Subtitled The New Science of Evo Devo and the Making of the Animal Kingdom, this book by Sean B. Carroll claims to be the popular vanguard of the the third revolution in evolutionary biology: Evo Devo, or Evolutionary Development Biology. Calling it a "new science" seems like an over-the-top claim, but Carroll, one of the leading researchers and speakers in this area, builds a compelling case to support the idea that current developments in evolutionary biology are already overturning decades of established wisdom and/or misconceptions, and that the whole science of biology is on the brink of a radical re-structuring. In his preface, entitled "Revolution #3", Carroll has this to say:

The physicist and Nobel laureate Jean Perrin once stated that the key to any scientific advance is to be able "to explain the complex visible by some simple invisible." The two greatest revolutions in biology, those in evolution and genetics, where driven by such insights. Darwin explained the parade of species in the fossil record and the diversity of living organisms as products of natural selection over eons of time. Molecular biology explained how the basis of heredity in all species is encoded in molecules of DNA made of just four basic constituents. As powerful as these insights were, {...} they were incomplete. Neither natural selection nor DNA directly explains how individual forms are made or how they evolved.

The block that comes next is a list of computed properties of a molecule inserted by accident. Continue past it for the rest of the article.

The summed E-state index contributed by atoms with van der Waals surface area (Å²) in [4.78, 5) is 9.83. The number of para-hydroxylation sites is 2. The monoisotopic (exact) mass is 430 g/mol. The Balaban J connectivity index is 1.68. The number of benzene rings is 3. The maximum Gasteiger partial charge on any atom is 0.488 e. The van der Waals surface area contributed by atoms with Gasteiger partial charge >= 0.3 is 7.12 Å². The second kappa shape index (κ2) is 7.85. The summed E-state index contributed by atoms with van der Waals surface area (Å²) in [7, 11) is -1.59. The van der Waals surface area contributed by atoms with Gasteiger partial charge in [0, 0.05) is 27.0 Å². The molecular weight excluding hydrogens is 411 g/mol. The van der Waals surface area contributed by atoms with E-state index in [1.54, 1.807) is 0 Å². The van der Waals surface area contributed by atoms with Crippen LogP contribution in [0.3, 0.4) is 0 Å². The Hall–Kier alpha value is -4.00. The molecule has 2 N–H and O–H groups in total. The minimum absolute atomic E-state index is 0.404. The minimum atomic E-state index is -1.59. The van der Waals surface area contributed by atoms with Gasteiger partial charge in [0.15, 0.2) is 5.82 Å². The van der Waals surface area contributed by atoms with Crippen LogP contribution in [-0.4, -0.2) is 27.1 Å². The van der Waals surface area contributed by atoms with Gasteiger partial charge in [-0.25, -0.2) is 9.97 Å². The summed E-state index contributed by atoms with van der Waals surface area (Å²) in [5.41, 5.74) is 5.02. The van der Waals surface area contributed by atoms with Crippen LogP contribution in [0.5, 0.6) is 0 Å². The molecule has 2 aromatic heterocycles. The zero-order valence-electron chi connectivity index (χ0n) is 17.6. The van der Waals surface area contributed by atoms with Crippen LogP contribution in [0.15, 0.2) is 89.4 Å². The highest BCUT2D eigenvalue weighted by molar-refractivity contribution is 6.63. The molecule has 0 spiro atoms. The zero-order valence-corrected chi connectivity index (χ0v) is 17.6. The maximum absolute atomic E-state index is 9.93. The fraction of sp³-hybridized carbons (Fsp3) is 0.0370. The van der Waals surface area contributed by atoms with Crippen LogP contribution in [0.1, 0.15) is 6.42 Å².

The key to understanding form is development, the process through which a single-celled egg gives rise to a complex, multi-billion-celled animal. This amazing spectacle stood as one of the great unsolved mysteries of biology for nearly two centuries.

The premise of the book, and of the science of Evo Devo, is that so far, evolutionary biology has been incomplete, and that the inclusion of embryology, the study of the development of living things from egg to emergence, allows scientists to understand how the raw information provided by genetics acts to produce a living being from an amino acid code, and how the forces of natural selection change this developmental process over time.